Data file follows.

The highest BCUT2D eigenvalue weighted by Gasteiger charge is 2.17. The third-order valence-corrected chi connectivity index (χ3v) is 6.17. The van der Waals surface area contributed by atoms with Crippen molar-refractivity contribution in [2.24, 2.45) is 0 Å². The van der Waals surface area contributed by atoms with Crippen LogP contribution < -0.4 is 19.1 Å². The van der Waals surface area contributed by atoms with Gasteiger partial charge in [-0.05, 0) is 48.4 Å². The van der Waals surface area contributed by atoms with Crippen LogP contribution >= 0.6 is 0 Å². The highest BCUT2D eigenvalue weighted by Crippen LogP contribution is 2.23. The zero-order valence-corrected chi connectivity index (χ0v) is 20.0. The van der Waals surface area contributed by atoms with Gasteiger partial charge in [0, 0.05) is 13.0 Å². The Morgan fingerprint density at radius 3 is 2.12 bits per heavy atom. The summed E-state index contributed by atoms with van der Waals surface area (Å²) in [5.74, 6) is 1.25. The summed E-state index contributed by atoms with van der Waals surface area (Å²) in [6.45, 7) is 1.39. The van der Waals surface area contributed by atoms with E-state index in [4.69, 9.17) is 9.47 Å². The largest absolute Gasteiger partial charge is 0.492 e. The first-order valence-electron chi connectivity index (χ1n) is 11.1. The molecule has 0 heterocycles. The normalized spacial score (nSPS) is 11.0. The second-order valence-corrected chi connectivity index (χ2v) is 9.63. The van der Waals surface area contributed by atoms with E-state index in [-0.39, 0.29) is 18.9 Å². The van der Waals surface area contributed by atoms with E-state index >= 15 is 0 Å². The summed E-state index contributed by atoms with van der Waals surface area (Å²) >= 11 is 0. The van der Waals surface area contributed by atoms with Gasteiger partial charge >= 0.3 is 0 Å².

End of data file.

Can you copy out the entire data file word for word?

The highest BCUT2D eigenvalue weighted by Gasteiger charge is 2.17. The third-order valence-corrected chi connectivity index (χ3v) is 6.17. The van der Waals surface area contributed by atoms with Crippen molar-refractivity contribution in [2.24, 2.45) is 0 Å². The van der Waals surface area contributed by atoms with Crippen LogP contribution < -0.4 is 19.1 Å². The van der Waals surface area contributed by atoms with Gasteiger partial charge in [-0.05, 0) is 48.4 Å². The van der Waals surface area contributed by atoms with Crippen LogP contribution >= 0.6 is 0 Å². The highest BCUT2D eigenvalue weighted by Crippen LogP contribution is 2.23. The zero-order valence-corrected chi connectivity index (χ0v) is 20.0. The van der Waals surface area contributed by atoms with Gasteiger partial charge in [0, 0.05) is 13.0 Å². The Morgan fingerprint density at radius 3 is 2.12 bits per heavy atom. The summed E-state index contributed by atoms with van der Waals surface area (Å²) in [5.74, 6) is 1.25. The summed E-state index contributed by atoms with van der Waals surface area (Å²) in [6.45, 7) is 1.39. The van der Waals surface area contributed by atoms with E-state index in [4.69, 9.17) is 9.47 Å². The largest absolute Gasteiger partial charge is 0.492 e. The first-order valence-electron chi connectivity index (χ1n) is 11.1. The molecule has 0 heterocycles. The normalized spacial score (nSPS) is 11.0. The second-order valence-corrected chi connectivity index (χ2v) is 9.63. The van der Waals surface area contributed by atoms with E-state index in [-0.39, 0.29) is 18.9 Å². The van der Waals surface area contributed by atoms with E-state index >= 15 is 0 Å². The summed E-state index contributed by atoms with van der Waals surface area (Å²) >= 11 is 0. The van der Waals surface area contributed by atoms with Gasteiger partial charge >= 0.3 is 0 Å².